(7) Leenhardt, F., B. Lyan, E. Rock, A. Boussard, J. Potus, E. Chanliaud,and  C. Remesy. “Genetic variability of carotenoid concentration, and lipoxygenase and peroxidase activities among cultivated wheat species and bread wheat variesties.” European Journal of Agronomy 25 (2006) 170-176.

(8) Leenhardt, F., B. Lyan, E. Rock, A. Boussard, J. Potus, E. Chanliaud, and C. Remesy. “Wheat lipoxygenase activity induces greater loss of carotenoids than vitamin E during breadmaking.” J Ag Food Chem 54 (2006) 1710-1715.

(9) Krinsky, N. and E. Johnson. “Carotenoid actions and their relation to health and disease.” Molecular Aspects of Medicine 26 (1005) 459-516. See pages 476-479.

(10) Rodriguez, E. and D. Rodriguez-Amaya. “Formation of apocarotenals and epoxycarotenoids from beta-carotene by chemical reactions and by autoxidation in model systems and processed foods.” Food Chemistry 101 (2007) 563-572.

(11) Mann, D. and W. Morrison. “Effects of ingredients on the oxidation of linoleic acid by lipoxygenase in bread doughs.” J Sci Food Ag 26 (1975) 493-505.

(12) Hidalgo, A., A. Brandolini, and C. Pompei. “Carotenoids evolution during pasta, bread and water biscuit preparation from wheat flours.” Food Chemistry 121 (2010) 746-751.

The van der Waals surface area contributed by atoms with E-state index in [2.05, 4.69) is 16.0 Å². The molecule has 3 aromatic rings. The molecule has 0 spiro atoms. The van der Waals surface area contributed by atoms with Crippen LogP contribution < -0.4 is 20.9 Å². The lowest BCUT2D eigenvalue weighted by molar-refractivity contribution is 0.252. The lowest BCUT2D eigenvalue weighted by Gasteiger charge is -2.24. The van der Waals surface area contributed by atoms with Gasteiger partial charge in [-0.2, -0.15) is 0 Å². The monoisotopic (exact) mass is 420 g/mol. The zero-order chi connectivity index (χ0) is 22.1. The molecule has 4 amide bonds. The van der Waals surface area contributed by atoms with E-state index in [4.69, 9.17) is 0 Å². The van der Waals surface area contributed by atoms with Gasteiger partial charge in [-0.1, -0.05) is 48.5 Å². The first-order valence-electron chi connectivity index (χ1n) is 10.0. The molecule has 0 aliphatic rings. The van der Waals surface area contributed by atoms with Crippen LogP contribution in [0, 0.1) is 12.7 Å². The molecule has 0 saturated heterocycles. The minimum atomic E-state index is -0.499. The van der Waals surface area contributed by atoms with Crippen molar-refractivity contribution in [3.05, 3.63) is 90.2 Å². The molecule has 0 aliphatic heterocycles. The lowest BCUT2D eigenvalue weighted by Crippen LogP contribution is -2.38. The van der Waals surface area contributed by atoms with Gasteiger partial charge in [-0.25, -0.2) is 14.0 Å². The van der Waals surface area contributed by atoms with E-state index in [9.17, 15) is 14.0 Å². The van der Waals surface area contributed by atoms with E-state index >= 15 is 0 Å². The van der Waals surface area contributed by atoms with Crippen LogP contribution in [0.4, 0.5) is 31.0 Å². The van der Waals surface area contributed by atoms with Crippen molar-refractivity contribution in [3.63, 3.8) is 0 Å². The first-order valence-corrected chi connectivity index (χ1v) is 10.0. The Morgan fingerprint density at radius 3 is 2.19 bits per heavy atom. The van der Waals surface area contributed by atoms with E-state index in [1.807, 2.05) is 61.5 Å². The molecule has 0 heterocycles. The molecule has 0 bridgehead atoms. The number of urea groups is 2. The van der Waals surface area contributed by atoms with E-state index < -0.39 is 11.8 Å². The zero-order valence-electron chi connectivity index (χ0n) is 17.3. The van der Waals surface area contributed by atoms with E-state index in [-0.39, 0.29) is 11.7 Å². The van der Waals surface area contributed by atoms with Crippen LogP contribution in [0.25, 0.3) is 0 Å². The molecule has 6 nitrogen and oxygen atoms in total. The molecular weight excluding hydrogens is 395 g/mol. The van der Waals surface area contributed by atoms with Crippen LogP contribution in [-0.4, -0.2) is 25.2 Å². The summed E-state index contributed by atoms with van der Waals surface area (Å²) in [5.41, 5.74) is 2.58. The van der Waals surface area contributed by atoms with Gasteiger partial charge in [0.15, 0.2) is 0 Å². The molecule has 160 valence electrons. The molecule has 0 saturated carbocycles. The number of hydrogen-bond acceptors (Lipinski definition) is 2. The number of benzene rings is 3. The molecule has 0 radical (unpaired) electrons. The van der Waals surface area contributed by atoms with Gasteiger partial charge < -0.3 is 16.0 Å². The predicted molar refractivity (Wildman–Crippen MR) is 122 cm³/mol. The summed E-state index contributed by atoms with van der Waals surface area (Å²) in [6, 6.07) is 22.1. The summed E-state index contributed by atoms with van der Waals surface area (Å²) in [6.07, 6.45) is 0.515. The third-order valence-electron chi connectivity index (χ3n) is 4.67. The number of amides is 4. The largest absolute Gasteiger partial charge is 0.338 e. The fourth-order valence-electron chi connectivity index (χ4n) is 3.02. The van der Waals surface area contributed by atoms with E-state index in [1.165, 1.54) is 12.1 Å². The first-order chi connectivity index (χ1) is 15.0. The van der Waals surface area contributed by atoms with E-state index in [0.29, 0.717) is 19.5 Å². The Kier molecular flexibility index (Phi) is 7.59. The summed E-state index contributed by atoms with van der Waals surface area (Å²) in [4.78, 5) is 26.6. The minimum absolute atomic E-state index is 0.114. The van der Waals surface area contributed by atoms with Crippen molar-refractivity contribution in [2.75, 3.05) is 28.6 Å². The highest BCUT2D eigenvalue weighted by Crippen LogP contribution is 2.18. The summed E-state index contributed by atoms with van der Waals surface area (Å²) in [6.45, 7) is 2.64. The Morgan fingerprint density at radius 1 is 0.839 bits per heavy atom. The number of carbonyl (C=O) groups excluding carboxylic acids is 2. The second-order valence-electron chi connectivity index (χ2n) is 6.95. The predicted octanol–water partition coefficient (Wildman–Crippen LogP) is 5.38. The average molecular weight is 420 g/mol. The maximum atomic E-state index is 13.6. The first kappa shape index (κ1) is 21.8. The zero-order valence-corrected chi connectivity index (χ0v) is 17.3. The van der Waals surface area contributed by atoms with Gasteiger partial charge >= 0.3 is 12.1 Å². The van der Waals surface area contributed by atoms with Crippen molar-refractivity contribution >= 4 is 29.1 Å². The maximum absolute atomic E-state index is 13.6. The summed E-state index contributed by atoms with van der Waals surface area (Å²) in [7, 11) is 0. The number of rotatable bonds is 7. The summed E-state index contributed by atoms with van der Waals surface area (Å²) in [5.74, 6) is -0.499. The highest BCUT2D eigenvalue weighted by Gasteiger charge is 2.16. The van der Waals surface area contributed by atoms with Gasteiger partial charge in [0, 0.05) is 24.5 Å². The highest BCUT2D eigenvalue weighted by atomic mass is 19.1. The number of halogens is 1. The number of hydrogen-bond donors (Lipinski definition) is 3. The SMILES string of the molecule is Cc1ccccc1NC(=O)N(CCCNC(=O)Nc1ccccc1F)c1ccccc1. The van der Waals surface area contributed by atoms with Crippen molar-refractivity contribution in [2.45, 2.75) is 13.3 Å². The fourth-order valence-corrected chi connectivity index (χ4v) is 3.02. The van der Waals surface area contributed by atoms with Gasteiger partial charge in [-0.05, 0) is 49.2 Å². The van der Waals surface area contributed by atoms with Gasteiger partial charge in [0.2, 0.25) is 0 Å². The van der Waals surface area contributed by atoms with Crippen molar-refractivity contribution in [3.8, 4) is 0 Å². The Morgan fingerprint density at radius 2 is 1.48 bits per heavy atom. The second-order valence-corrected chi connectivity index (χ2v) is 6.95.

Emily Buehler About the Author: Emily Buehler is a writer in Hillsborough, North Carolina. After finishing her graduate degree in chemistry, she worked for six years as a bread baker, which led to her first book, Bread Science. She continues to teach bread-making classes at the Campbell Folk School and is almost finished with her second book, a memoir of a cross-country bicycle trip. Visit her online at Follow on Twitter @twobluebooks.

The views expressed are those of the author and are not necessarily those of Scientific American.


Comments 5 Comments

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  1. 1. andrechemist 11:43 am 09/4/2013

    Wonderful structures. I (and my students I’m sure) wish I could draw structures that clearly. However, the chemistry you describe wouldn’t account for loss of color in the molecule.

    The color of the carotene (and related molecules) comes from the long chain of double bonds in the middle. Oxidation occurs at one of the double bonds breaking the chain which causes loss of color. I’m not sure how salt affects this, but that’s the way carotene loses its color.